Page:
Returning to a project site long after the occupants have moved in remains the exception rather than the rule for architects. But SmithGroupJJR vice president Greg Mella, FAIA, continues to be a regular face at the Chesapeake Bay Foundation’s (CBF’s) Brock Environmental Center following the project's opening on April 1, 2015, and with good reason. The educational building, in Virginia Beach, Va., was pursuing certification as a Living Building by the International Living Future Institute (ILFI), which requires projects to demonstrate that they are performing as intended for a minimum of 12 months of continuous occupancy.
Among the Living Building Challenge’s requirements is documentation that the project produces at least 105 percent of the energy it consumes through renewable energy sources on-site, supplies all potable water needs through captured precipitation or other natural, closed-loop water systems, and manages and treats all stormwater, graywater, and blackwater. With only a few built precedents in the world, ensuring that the building was operating to such a rigorous standard required Mella, the project manager and design architect, to monitor the building’s performance through daily email updates and to return for regular checkups and troubleshooting. “Staying closely involved during the Brock’s first year of operation has definitely increased my understanding of green buildings,” he said in SmithGroupJJR’s press release.
Last month, the ILFI confirmed that the Brock Center, as well as Lake|Flato’s Josey Pavilion, in Leo, Texas, and Next Phase Studios’ Old Oak Dojo, in the Boston neighborhood of Jamaica Plain, have joined the list of the now-11 certified Living Buildings in the world.
At 10,518 square feet, the Brock Center is the largest project of the three, hosting an 80-seat conference room, meeting rooms, display areas, and an open-air education pavilion. It is also the first commercial building in the continental U.S. that is approved to treat harvested rainwater, to federal standards, for human consumption and other potable uses. Rainwater collected from the building’s metal arched-butterfly and shed roofs is stored in underground tanks below the first floor. A water-filtration system, licensed by the State of Virginia’s Office of Drinking Water, cleans the collected water for drinking and hand washing. Graywater from the building’s sinks and showers is channeled through an infiltration garden of native plants and then to an underground aquifer. All toilets are waterless and composting.
In its first year, the center produced 83 percent more energy than it used. Sixty percent of the comes from the center's 168 rooftop solar panels, at an estimated cost of $0.20 per kilowatt-hour, with the balance supplied by two 70-foot-tall, 10-kilowatt wind turbines, at an estimated cost of $0.38 per kilowatt-hour (both rates distribute the systems’ first costs over a 25-year service life). The abundance of generated energy can also be attributed to the Brock Center’s low energy use intensity of 14.12 Btu per square foot per year, 80 percent less than a comparable building of conventional performance.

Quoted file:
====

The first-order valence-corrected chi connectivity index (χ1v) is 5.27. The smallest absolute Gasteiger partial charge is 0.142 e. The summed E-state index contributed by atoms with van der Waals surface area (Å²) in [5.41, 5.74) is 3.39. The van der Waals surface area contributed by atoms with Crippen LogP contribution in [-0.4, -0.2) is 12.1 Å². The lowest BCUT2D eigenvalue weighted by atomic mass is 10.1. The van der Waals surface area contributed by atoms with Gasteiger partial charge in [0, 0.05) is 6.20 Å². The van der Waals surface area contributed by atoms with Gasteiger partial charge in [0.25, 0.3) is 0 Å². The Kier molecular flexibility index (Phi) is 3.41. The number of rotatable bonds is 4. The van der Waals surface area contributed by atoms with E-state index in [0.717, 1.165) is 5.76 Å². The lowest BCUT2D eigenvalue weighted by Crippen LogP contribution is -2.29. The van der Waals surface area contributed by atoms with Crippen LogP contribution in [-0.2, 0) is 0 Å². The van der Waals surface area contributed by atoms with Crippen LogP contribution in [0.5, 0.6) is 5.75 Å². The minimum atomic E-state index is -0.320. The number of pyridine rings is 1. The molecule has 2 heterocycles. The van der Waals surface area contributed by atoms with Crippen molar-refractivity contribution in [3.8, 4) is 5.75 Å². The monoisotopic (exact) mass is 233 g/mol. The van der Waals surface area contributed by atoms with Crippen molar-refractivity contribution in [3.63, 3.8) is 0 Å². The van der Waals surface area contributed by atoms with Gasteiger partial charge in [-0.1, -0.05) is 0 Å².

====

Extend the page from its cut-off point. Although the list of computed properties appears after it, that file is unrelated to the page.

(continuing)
As a result, the Brock Center’s monthly electricity bill totals a whopping $17, the minimum fee needed to tie into the electrical grid. In this case, the tie-in allows the project to send excess energy to Dominion Virginia Power, the local utility. In November, the power company is expected to issue the Brock Center a refund check.
Achieving these penultimate milestones of a high-performance building yielded a number of lessons, many of which Mella, with CBF’s Brock Environmental Center manager, Chris Gorri, and CBF vice president of administration and operations, Mary Tod Winchester, presented in May at the Living Future UnConference, in Seattle. For example, the SmithGroupJJR’s energy model did not anticipate that the center’s fans in the VRF (variable-refrigerant-flow) heating and cooling units would continue to run after the desired indoor temperature was met—an equipment setting with no override. Occupants also began reporting a metallic taste in the drinking water, which the team discovered was due to the inherent softness of rainwater, which then began corroding the distribution system’s copper pipes. The team installed a calcium contactor to harden and stabilize the rainwater, improve its taste, and stop the corrosion.
The ongoing monitoring, tweaking, and troubleshooting at the Brock Center support the notion that buildings are not static objects of beauty and function. Rather, they are dynamic, manmade ecosystems that need to be tuned, similar to how their natural counterparts evolve and adapt. And who better to care for the buildings than the architects and engineers behind their creation?